The independent left ("L") and right ("R") Input Gain parameters control the signal levels at the input to the reverb processor. They do not affect the dry signal, so Input Gain can be used to adjust the wet/dry mix. The default value is 0 dB. The available range is ±12 dB. The right channel control is unavailable when Lexicon 224 is used in a mono-in/mono-out configuration.

As signal levels into the Lexicon 224 increase, the analog and digital response of the device becomes increasingly nonlinear. If signals are too high, the Lexicon 224 A/D inputs and/or processor can overload, lighting the Overflow LED and causing sonic artifacts. See Overflow LED for more information.

Tip: Click the text label ("I") to return the value of both channels to zero.

Output Level

The independent left ("L") and right ("R") Output Level parameters control the signal levels at the output of the plug-in. The default value is 0 dB. The available range is - ∞ (infinite) dB to +12 dB. The right channel control is unavailable when Lexicon 224 is used in a mono-in/mono-out configuration.

Tip: Click the text label ("Output Level") to return the value of both channels to zero.

Link

Link/unlink allows the left and right controls for Input Gain and Output Level to be unlinked (non-ganged) in order to apply a different value for each channel. Link is inactive when the LED is unlit. Click the Link LED to toggle the state. The default state is ON.

If the left and right controls have different values when link is inactive and Link is engaged, the left channel value is copied to the right channel (thereby overwriting the right channel value).

When Link is active, automation data is written and read for the left channel only. The automation for the left channel controls both channels in Link mode.

Note: When link is active, modifying the right channel parameters will have no effect when changed from a control surface or when in "controls only" (non-GUI) mode.

Bug Fixes

The original Lexicon 224 code contains programming errors in the Hall B and Chorus algorithms. These computer code bugs can cause incorrect Bass decay times (Hall B programs) and undesirable "pops" and/or "thumps" in the right channel (Chorus program) with certain source signals and parameter configurations.

The bugs have been corrected in the UAD implementation of the plug-in, but we have provided the option of using the original code for the sake of pure authenticity.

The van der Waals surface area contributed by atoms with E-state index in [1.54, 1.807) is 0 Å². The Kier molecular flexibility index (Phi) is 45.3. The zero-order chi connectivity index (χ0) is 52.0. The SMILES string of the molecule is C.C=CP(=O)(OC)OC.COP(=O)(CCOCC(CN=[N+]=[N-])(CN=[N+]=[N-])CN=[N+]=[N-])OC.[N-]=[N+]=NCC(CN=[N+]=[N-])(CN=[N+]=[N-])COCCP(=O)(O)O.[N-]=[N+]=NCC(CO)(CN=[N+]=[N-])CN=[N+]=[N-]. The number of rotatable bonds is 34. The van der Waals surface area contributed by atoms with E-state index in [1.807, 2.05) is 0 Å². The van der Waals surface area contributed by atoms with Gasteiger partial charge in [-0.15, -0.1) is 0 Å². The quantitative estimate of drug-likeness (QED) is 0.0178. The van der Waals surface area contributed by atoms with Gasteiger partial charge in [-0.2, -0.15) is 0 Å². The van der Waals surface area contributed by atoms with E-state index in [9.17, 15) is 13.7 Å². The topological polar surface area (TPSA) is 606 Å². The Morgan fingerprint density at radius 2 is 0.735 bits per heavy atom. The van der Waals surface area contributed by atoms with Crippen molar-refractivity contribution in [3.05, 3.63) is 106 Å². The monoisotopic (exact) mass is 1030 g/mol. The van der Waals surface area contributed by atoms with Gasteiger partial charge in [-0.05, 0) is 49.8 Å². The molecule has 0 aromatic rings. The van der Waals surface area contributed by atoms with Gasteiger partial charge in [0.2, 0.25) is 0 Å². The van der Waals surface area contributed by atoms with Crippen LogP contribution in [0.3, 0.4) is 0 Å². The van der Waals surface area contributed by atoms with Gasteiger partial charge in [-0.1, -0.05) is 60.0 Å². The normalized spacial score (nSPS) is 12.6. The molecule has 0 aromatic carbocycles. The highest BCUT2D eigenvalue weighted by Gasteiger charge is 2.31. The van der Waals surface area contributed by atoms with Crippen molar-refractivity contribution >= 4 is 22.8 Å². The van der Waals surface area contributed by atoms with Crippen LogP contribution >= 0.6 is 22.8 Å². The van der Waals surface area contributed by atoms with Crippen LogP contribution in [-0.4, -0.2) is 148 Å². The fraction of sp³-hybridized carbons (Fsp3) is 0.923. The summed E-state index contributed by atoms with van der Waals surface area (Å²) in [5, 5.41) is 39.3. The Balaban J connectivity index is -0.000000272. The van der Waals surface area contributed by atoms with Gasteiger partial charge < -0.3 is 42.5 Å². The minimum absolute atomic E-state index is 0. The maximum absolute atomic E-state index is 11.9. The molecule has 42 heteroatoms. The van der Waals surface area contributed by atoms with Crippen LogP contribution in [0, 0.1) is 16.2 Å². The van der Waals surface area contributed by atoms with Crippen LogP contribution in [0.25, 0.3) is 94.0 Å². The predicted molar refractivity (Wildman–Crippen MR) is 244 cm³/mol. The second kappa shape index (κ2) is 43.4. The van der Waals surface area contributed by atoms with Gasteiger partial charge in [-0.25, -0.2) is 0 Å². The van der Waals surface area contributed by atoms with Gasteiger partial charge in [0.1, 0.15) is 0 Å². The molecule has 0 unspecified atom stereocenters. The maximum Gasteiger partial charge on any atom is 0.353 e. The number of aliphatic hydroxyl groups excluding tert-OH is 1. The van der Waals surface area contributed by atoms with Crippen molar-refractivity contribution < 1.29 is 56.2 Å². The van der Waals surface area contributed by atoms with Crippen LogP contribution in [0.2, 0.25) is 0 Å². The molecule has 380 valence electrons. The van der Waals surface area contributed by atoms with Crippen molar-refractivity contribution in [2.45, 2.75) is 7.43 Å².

The UA logo is actually a switch. When the UA logo is illuminated, the source code bugs are fixed. The default state is ON. Click the UA logo to disable the UA bug fixes and revert to the original hardware behavior.

Display Hold

The Display Hold switch alters the behavior of the Numerical Display (See Numerical Value). In the original hardware, the values of parameters that are being modified are displayed for 3.5 seconds before reverting back to displaying the average decay time.

The Hold switch changes this behavior. When set to infinite ("∞"), the Numerical Display will continue to show the last modified parameter value. When set to infinite and a program is changed, the average decay time is displayed until a parameter is modified.

Note: The last-used state of the Display Hold parameter is retained when a new Lexicon 224 plug-in is instantiated.

Power

The Power switch is a bypass control. Click the switch to change the Power state. When bypassed, plug-in processing is disabled, and the Display Panel and all button LEDs are dimmed.

Program Descriptions

P1 Small Concert Hall B

This program emulates the sound of a small concert hall, with moderate initial density and moderately non-uniform decay. It is optimized for reverb times of 1.5 to 5 seconds (for longer decay times, P3 Large Concert Hall B is recommended instead). The most natural sound is obtained when Bass and Mid are relatively close to the same setting. This program uses the exact same algorithm as P3 Large Concert Hall B.

P2 Vocal Plate

This is a plate reverb emulation optimized for voice. It has low initial density and coloration, resulting in a clear, bright sound. This program uses the exact same algorithm as P5 Percussion Plate A, but with slightly different inherent diffusion.

P3 Large Concert Hall B